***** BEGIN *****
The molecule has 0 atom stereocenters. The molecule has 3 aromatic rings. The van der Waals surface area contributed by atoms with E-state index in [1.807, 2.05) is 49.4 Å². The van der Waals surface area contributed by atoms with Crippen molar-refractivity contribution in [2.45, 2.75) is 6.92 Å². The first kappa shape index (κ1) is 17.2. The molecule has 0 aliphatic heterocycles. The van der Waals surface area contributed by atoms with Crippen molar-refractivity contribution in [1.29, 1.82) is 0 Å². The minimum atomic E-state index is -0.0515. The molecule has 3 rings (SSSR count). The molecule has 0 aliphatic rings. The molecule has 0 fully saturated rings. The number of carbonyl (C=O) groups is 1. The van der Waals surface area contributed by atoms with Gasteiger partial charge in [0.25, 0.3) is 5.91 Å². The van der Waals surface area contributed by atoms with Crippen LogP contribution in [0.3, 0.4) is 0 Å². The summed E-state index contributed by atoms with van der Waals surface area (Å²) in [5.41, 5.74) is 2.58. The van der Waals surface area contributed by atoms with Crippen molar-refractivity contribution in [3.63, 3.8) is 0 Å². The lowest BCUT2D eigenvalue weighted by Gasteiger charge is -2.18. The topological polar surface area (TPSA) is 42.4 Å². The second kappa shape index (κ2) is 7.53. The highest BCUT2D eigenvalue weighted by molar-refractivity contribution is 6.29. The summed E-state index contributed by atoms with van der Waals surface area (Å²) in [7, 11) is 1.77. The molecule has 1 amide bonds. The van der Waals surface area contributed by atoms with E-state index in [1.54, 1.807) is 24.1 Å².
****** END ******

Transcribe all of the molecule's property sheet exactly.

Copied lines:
The molecule has 0 atom stereocenters. The molecule has 3 aromatic rings. The van der Waals surface area contributed by atoms with E-state index in [1.807, 2.05) is 49.4 Å². The van der Waals surface area contributed by atoms with Crippen molar-refractivity contribution in [2.45, 2.75) is 6.92 Å². The first kappa shape index (κ1) is 17.2. The molecule has 0 aliphatic heterocycles. The van der Waals surface area contributed by atoms with Crippen molar-refractivity contribution in [1.29, 1.82) is 0 Å². The minimum atomic E-state index is -0.0515. The molecule has 3 rings (SSSR count). The molecule has 0 aliphatic rings. The molecule has 0 fully saturated rings. The number of carbonyl (C=O) groups is 1. The van der Waals surface area contributed by atoms with Gasteiger partial charge in [0.25, 0.3) is 5.91 Å². The van der Waals surface area contributed by atoms with Crippen LogP contribution in [0.3, 0.4) is 0 Å². The summed E-state index contributed by atoms with van der Waals surface area (Å²) in [5.41, 5.74) is 2.58. The van der Waals surface area contributed by atoms with Crippen molar-refractivity contribution in [3.63, 3.8) is 0 Å². The lowest BCUT2D eigenvalue weighted by Gasteiger charge is -2.18. The topological polar surface area (TPSA) is 42.4 Å². The second kappa shape index (κ2) is 7.53. The highest BCUT2D eigenvalue weighted by molar-refractivity contribution is 6.29. The summed E-state index contributed by atoms with van der Waals surface area (Å²) in [7, 11) is 1.77. The molecule has 1 amide bonds. The van der Waals surface area contributed by atoms with E-state index in [1.54, 1.807) is 24.1 Å².